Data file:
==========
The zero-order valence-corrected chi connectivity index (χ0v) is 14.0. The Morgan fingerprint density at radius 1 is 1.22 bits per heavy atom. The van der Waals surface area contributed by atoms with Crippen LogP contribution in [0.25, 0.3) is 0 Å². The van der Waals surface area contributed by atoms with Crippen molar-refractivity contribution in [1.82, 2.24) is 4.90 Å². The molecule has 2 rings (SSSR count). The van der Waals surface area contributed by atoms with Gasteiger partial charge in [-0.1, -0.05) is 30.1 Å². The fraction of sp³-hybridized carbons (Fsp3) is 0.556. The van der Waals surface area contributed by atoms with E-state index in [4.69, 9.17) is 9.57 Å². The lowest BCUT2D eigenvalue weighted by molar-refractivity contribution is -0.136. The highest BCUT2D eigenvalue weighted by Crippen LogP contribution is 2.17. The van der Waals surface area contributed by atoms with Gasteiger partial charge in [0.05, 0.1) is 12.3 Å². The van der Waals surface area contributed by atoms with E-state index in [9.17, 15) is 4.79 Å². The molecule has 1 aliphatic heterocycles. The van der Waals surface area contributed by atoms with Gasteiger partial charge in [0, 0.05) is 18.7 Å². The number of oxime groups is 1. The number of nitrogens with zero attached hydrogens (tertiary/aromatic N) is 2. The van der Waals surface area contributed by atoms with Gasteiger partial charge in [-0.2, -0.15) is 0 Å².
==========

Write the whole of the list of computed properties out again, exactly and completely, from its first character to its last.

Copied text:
The zero-order valence-corrected chi connectivity index (χ0v) is 14.0. The Morgan fingerprint density at radius 1 is 1.22 bits per heavy atom. The van der Waals surface area contributed by atoms with Crippen LogP contribution in [0.25, 0.3) is 0 Å². The van der Waals surface area contributed by atoms with Crippen molar-refractivity contribution in [1.82, 2.24) is 4.90 Å². The molecule has 2 rings (SSSR count). The van der Waals surface area contributed by atoms with Gasteiger partial charge in [-0.1, -0.05) is 30.1 Å². The fraction of sp³-hybridized carbons (Fsp3) is 0.556. The van der Waals surface area contributed by atoms with E-state index in [4.69, 9.17) is 9.57 Å². The lowest BCUT2D eigenvalue weighted by molar-refractivity contribution is -0.136. The highest BCUT2D eigenvalue weighted by Crippen LogP contribution is 2.17. The van der Waals surface area contributed by atoms with Gasteiger partial charge in [0.05, 0.1) is 12.3 Å². The van der Waals surface area contributed by atoms with E-state index in [9.17, 15) is 4.79 Å². The molecule has 1 aliphatic heterocycles. The van der Waals surface area contributed by atoms with Gasteiger partial charge in [0, 0.05) is 18.7 Å². The number of oxime groups is 1. The number of nitrogens with zero attached hydrogens (tertiary/aromatic N) is 2. The van der Waals surface area contributed by atoms with Gasteiger partial charge in [-0.2, -0.15) is 0 Å².